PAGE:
I recently came across an article that touches upon a really cool topic, the division of hardcore and casual gamers. The article raises various valid questions and the comment section below makes for a really good definition of what is a hardcore gamer or a casual gamer. In this post, I would like to address the points made in the comment section that divisions between player categories such as “casual” and “hardcore” or “pros” and “noobs” are useless and harmful. I disagree, and here is why.
Humans like to belong. They like to belong to groups, societies, communities, faiths, institutions, cliques, clubs, clans, guilds, organisations, companies, the list could go on forever. The reason we belong to groups is two-fold: the positive aspects of in-group favouritism (in-group bias), by which individuals belonging to the same group will have friendlier tendencies, such as evaluating, helping and respecting each other. The other reason is the negative aspects of out-group negativity, by which individuals tend to hold preconceived negative attitudes and stereotypical beliefs against people of different groups. These beliefs help to grow one’s own self-esteem. These groups can be anything concrete, such as a sports team, or very abstract, such as religion, ethnicity or even preference of gaming platform:
Having said that, it only makes sense that even within the gaming communities, group divisions occur. They are not necessarily harmful, as players that define themselves as hardcore know that other individuals with a similar mindset will be around to help them achieve their goals. An example of that is the “Looking for Guild” system in World of Warcraft, by Blizzard Entertainment. People can use a tool to search for guilds for their character, and can define whether their gaming style is “hardcore”, “casual” or “moderate”. What this achieves is that like-minded people can then form guilds that work together in ways that every member feels comfortable with. None of the terms have a negative connotations, but rather they help people find others they would enjoy gaming with.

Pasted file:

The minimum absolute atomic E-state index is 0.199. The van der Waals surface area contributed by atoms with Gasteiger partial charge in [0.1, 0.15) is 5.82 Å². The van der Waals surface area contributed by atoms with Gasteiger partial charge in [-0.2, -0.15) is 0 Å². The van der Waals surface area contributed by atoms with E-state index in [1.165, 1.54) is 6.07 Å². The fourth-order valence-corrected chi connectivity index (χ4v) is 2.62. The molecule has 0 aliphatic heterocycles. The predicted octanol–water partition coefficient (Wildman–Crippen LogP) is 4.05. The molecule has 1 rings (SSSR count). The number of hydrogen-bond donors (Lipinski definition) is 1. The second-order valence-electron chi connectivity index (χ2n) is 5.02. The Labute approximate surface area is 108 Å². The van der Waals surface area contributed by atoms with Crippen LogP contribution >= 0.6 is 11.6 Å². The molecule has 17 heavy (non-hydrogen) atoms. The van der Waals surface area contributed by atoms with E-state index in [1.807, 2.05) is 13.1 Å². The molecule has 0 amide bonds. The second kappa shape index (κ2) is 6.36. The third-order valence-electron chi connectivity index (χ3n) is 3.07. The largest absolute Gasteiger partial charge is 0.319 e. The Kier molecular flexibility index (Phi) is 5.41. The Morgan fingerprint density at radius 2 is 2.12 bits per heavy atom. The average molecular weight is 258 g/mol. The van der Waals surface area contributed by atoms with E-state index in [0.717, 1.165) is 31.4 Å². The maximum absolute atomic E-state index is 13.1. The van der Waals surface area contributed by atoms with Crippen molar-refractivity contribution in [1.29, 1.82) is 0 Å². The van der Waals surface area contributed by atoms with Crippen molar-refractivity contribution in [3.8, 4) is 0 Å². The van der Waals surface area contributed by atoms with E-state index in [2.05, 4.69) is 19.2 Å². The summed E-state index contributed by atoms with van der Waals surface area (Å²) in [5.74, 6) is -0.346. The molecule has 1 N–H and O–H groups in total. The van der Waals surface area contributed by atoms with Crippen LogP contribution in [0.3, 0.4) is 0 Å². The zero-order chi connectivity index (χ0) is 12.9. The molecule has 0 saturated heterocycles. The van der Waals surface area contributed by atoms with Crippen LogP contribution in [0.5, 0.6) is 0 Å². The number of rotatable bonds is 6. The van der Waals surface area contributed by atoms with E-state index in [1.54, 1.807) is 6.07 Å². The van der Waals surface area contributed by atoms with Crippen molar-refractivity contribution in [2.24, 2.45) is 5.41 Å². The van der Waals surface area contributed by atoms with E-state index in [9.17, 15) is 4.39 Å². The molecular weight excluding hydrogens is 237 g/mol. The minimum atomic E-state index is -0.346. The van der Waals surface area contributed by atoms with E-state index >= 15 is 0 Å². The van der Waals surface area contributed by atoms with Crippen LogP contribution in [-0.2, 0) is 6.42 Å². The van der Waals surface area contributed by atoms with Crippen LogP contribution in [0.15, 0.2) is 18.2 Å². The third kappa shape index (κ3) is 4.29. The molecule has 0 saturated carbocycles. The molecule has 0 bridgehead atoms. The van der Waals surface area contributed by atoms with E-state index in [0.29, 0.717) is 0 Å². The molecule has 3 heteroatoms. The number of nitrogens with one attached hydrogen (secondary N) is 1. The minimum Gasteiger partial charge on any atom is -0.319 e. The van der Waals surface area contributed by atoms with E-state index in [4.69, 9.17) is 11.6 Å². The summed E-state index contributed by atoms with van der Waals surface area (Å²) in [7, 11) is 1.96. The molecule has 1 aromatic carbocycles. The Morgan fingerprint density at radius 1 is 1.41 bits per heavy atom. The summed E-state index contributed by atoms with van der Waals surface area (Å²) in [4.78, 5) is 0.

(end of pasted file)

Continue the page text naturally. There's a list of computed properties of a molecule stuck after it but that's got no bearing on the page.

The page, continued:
Can these labels be used to the developers’ benefit?
Since the divisions happen by players themselves, the tool I mentioned above is a nice example of game developers catering to the players by observing user behaviour. And this is where I would argue that divisions of player styles can help developers to create UX Personas, and get everyone within the developer teams – from engineers to marketing – to get on the same page. Lennart Nacke, from the University of Ontario Institute of Technology, presented a talk at the Game Developers Conference (GDC) advocating the use of gameplay metrics to help and build personas, and how those feed into the bigger picture of using quantitative and qualitative data to inform game design.
For example, creating a Persona with the tag “Hardcore player” could provide various benefits to developers. Hardcore should not be equated to skill. It is a mindset by which the players decide to invest themselves in a game, gain as much knowledge as possible, beat the game in the best and most extreme ways, not content with “just” beating it, and generally strive for personal improvement. The hardcore gamer might never get there, but he will try. So by having this background, developers can think of ways to allow for such perseverance and thirst for personal progression: do checkpoints allow the player to try and try again? Does the player get rewards over time for trying over and over? Should they reward quality over quantity by penalizing players who take too long on a task, so that hardcore players actually need to learn to be quick and efficient? All of those design choice and possibilities can revolve around the dividing labels that players themselves use.